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Suspect in arms sale to Asian country was previously entangled in similar case

Both attempts — which involved munitions that loiter near, search for and then attack their target — expose holes in Israel’s defense export oversight mechanism

A photo said to depict illegal missile development for an unnamed Asian country, released February 11, 2020. (Shin Bet)
A photo said to depict illegal missile development for an unnamed Asian country, released February 11, 2020. (Shin Bet)

A suspect who allegedly illegally made and sold missiles to an Asian country was involved in a similar affair more than a decade ago, The Times of Israel has learned.

On Thursday, the Shin Bet and police announced that 20 suspects were being investigated for allegedly illegally developing, manufacturing, testing, and selling loitering munitions, or kamikaze drones, to an unnamed country somewhere in Asia.

In a statement, the Shin Bet said that they included former defense industry employees and the alleged crimes included offenses against the security of the state, violations of the law on the supervision of security exports, money laundering, and additional economic offenses.

Most of the details of the case, including those obtained by The Times of Israel, remain under a gag order issued by the Rishon Lezion Magistrate’s Court. However, the case has shed some light on a loophole in the Defense Ministry mechanism meant to oversee exports of arms or military-grade material, managed by the Defense Export Control Agency (DECA).

The earlier affair revolved around an attempt to smuggle a similar type of weaponry to a country in Asia. The munitions allegedly developed in the current affair use a more advanced version of the technology at the center of the older case, according to information obtained by The Times of Israel.

Loitering munitions, also known as kamikaze drones, are a highly-sought type of missile that lingers in the air until it identifies a target, which it then attacks. A video released by authorities showed an illegal test of the weapon carried out in daylight in central Israel in 2019. Police said the munition was fired not far from residential neighborhoods.

“This affair underscores the potential damage to the security of the state inherent in illegal transactions carried out by Israeli citizens with foreign elements, including the concern that such technology could reach countries hostile to Israel,” the Shin Bet said in a statement.

According to sources familiar with details of the case, the court allowed publication of the bare facts of the investigation once it became clear that the size and import of the case would make keeping the gag order impossible. However, the timing of the release has raised some questions, given that no media outlet had asked for the gag to be removed, and that the police and Shin Bet actively released the details to the public.

On the defensive

From 2015 to 2019, Israel was the eighth largest arms exporter in the world, according to a report by the Stockholm International Peace Research Institute, with over $4.3 billion in sales around the world.

The report noted that Israel’s arms sales made up three percent of the global arms trade over that period, with its three top buyers India, Azerbaijan, and Vietnam. According to SIPRI, the top arms importers during the same period were Saudi Arabia, India, Egypt, Australia, and China, in descending order.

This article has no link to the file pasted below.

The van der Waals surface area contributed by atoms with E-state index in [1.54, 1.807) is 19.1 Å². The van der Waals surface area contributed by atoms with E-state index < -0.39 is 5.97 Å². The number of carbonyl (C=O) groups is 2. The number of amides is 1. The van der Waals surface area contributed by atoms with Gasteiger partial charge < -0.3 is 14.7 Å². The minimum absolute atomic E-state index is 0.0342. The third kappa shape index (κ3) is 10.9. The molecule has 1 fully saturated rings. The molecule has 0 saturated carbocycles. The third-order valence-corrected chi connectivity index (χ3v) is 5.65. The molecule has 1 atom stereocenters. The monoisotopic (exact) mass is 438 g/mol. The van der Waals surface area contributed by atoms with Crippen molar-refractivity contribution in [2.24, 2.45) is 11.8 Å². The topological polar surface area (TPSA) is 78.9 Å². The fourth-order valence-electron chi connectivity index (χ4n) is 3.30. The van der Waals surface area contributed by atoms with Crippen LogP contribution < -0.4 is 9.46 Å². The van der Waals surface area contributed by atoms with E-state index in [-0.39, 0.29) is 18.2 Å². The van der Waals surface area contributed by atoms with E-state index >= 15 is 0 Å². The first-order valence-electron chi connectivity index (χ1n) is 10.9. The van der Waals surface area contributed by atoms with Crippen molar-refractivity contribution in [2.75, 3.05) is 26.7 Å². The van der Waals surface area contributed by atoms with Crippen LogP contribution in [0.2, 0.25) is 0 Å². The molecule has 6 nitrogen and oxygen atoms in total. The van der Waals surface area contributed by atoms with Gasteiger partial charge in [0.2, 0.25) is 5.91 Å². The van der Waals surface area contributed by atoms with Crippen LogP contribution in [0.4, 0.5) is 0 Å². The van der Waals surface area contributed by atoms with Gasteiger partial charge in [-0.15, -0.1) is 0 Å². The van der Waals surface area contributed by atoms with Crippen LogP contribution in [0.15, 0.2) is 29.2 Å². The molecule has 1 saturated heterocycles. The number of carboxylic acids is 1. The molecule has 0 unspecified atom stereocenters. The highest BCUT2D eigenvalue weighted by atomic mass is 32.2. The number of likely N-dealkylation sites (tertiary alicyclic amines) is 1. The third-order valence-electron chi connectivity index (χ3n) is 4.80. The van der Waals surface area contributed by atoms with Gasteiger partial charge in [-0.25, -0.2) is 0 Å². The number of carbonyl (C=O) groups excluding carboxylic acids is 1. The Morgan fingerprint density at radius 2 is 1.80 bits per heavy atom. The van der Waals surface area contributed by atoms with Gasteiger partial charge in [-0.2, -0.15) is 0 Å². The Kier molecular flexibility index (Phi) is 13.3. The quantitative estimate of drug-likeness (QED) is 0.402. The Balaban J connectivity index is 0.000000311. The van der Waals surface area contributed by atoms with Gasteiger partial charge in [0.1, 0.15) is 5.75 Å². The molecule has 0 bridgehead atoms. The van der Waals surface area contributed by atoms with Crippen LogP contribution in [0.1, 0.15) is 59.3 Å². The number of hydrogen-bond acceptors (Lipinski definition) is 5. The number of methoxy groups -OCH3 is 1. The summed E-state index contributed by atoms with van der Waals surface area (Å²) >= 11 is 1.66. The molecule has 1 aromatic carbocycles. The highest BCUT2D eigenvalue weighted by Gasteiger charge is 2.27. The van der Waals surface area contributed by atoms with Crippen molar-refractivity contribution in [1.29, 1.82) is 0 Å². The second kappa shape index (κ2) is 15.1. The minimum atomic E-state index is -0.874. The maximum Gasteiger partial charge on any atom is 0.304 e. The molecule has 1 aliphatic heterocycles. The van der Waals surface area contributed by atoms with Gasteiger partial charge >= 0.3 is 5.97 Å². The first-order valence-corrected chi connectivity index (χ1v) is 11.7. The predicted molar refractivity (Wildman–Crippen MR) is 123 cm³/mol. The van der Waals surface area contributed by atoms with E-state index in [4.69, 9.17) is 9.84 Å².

Israel is home to some 1,600 licensed arms exporters, which employ 150,000 to 200,000 people. In addition, there is a large supply chain of subcontractors who supply software, hardware, raw materials, and other goods necessary for arms production.

Watching over this massive system is supposed to be DECA, which is guided by strict rules governing Israel’s arms export industry. The body, which operates with nearly no transparency, is supposed to vet arms deals to ensure that they do not go to enemy countries, endanger Israel in any way, include classified technology, or stand to harm Israel’s international standing.

However, holes in the oversight apparatus exist and were apparently exploited by the suspect in both cases. One way to try to get around DECA is to never apply for an export license, thus staying off the body’s radar.

An exporter can also try to bypass DECA by exporting arms to a middleman country where sales are allowed, and while in that country, transferring know-how or technology to the forbidden actor.

Neither the Defense Ministry or DECA replied to requests for comment.

The DECA mechanism was created in 2007, years after an Israeli fighter jet deal got tangled up in US-China tensions.

In the late 1990s and early 2000s, the US demanded Israel Aerospace Industries cancel separate deals with China for Phalcon airborne early detection radar systems and Harpy drones. Israel complied both times, after numerous threats from the US, and agreed to stop selling military hardware to China, drawing anger from Beijing and damaging ties.

Since then, Israel will not export security products to China without Washington’s okay.

During the Trump administration, Israel came under pressure to cancel non-security deals with China as the US attempted to squeeze Beijing.

At the urging of former US secretary of state Mike Pompeo, Israel agreed to set up a mechanism to look into deals with China that may have national security implications, which can include anything from the sale of a port to 5G infrastructure.

The Biden administration is widely expected to maintain pressure on China and maintain demands for tight oversight of deals involving major infrastructure works, defense or telecommunications.

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